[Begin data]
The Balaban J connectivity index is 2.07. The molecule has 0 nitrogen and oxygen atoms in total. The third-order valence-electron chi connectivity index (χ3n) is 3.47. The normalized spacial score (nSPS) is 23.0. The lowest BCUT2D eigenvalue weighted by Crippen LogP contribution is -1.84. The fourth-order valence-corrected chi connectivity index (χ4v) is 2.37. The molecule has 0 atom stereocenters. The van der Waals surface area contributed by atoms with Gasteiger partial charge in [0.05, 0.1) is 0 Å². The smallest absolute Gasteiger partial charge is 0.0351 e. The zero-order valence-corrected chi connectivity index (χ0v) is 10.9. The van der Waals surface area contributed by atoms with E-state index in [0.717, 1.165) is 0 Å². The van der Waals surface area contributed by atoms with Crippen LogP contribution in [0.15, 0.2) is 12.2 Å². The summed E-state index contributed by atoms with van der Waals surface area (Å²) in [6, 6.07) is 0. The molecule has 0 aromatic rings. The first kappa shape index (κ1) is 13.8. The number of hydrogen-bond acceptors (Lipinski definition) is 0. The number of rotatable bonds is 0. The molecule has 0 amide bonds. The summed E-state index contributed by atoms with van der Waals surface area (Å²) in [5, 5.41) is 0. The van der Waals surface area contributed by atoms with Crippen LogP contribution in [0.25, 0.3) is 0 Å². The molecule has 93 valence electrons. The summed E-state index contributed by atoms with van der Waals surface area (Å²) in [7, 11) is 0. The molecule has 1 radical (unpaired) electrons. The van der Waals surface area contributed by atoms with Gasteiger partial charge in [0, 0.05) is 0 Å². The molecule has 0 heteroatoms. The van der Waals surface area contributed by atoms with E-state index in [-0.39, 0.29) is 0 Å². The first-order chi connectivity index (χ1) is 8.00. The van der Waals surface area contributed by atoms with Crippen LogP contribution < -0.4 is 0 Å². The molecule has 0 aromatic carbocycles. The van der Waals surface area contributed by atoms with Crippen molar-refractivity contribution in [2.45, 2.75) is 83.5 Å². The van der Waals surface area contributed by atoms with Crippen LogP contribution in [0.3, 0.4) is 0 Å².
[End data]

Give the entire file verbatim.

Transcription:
The Balaban J connectivity index is 2.07. The molecule has 0 nitrogen and oxygen atoms in total. The third-order valence-electron chi connectivity index (χ3n) is 3.47. The normalized spacial score (nSPS) is 23.0. The lowest BCUT2D eigenvalue weighted by Crippen LogP contribution is -1.84. The fourth-order valence-corrected chi connectivity index (χ4v) is 2.37. The molecule has 0 atom stereocenters. The van der Waals surface area contributed by atoms with Gasteiger partial charge in [0.05, 0.1) is 0 Å². The smallest absolute Gasteiger partial charge is 0.0351 e. The zero-order valence-corrected chi connectivity index (χ0v) is 10.9. The van der Waals surface area contributed by atoms with E-state index in [0.717, 1.165) is 0 Å². The van der Waals surface area contributed by atoms with Crippen LogP contribution in [0.15, 0.2) is 12.2 Å². The summed E-state index contributed by atoms with van der Waals surface area (Å²) in [6, 6.07) is 0. The molecule has 0 aromatic rings. The first kappa shape index (κ1) is 13.8. The number of hydrogen-bond acceptors (Lipinski definition) is 0. The number of rotatable bonds is 0. The molecule has 0 amide bonds. The summed E-state index contributed by atoms with van der Waals surface area (Å²) in [5, 5.41) is 0. The van der Waals surface area contributed by atoms with Crippen LogP contribution in [0.25, 0.3) is 0 Å². The molecule has 93 valence electrons. The summed E-state index contributed by atoms with van der Waals surface area (Å²) in [7, 11) is 0. The molecule has 1 radical (unpaired) electrons. The van der Waals surface area contributed by atoms with Gasteiger partial charge in [0, 0.05) is 0 Å². The molecule has 0 heteroatoms. The van der Waals surface area contributed by atoms with E-state index in [-0.39, 0.29) is 0 Å². The first-order chi connectivity index (χ1) is 8.00. The van der Waals surface area contributed by atoms with Crippen LogP contribution < -0.4 is 0 Å². The molecule has 0 aromatic carbocycles. The van der Waals surface area contributed by atoms with Crippen molar-refractivity contribution in [2.45, 2.75) is 83.5 Å². The van der Waals surface area contributed by atoms with Crippen LogP contribution in [0.3, 0.4) is 0 Å².